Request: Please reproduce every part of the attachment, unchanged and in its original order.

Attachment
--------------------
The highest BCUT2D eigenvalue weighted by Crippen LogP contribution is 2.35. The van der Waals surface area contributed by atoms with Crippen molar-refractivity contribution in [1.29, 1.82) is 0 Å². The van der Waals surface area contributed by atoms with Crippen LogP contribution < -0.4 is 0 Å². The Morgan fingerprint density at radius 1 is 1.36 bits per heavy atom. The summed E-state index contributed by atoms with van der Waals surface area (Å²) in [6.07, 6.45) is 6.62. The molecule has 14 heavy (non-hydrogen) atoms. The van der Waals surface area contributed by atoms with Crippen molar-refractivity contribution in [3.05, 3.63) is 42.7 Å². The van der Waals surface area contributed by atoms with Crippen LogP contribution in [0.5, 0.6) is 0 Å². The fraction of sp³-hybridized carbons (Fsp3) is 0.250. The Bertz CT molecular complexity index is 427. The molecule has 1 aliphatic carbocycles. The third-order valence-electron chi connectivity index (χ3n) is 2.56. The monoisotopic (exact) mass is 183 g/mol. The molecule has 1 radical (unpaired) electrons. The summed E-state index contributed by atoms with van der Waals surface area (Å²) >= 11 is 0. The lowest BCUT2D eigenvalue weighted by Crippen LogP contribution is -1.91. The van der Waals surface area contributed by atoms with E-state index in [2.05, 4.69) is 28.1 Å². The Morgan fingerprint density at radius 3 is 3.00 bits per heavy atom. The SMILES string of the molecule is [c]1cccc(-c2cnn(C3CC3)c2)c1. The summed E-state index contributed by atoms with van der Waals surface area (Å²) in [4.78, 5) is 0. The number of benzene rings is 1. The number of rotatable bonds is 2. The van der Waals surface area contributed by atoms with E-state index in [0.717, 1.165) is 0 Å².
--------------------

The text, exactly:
The highest BCUT2D eigenvalue weighted by Crippen LogP contribution is 2.35. The van der Waals surface area contributed by atoms with Crippen molar-refractivity contribution in [1.29, 1.82) is 0 Å². The van der Waals surface area contributed by atoms with Crippen LogP contribution < -0.4 is 0 Å². The Morgan fingerprint density at radius 1 is 1.36 bits per heavy atom. The summed E-state index contributed by atoms with van der Waals surface area (Å²) in [6.07, 6.45) is 6.62. The molecule has 14 heavy (non-hydrogen) atoms. The van der Waals surface area contributed by atoms with Crippen molar-refractivity contribution in [3.05, 3.63) is 42.7 Å². The van der Waals surface area contributed by atoms with Crippen LogP contribution in [0.5, 0.6) is 0 Å². The fraction of sp³-hybridized carbons (Fsp3) is 0.250. The Bertz CT molecular complexity index is 427. The molecule has 1 aliphatic carbocycles. The third-order valence-electron chi connectivity index (χ3n) is 2.56. The monoisotopic (exact) mass is 183 g/mol. The molecule has 1 radical (unpaired) electrons. The summed E-state index contributed by atoms with van der Waals surface area (Å²) >= 11 is 0. The lowest BCUT2D eigenvalue weighted by Crippen LogP contribution is -1.91. The van der Waals surface area contributed by atoms with E-state index in [2.05, 4.69) is 28.1 Å². The Morgan fingerprint density at radius 3 is 3.00 bits per heavy atom. The SMILES string of the molecule is [c]1cccc(-c2cnn(C3CC3)c2)c1. The summed E-state index contributed by atoms with van der Waals surface area (Å²) in [4.78, 5) is 0. The number of benzene rings is 1. The number of rotatable bonds is 2. The van der Waals surface area contributed by atoms with E-state index in [0.717, 1.165) is 0 Å².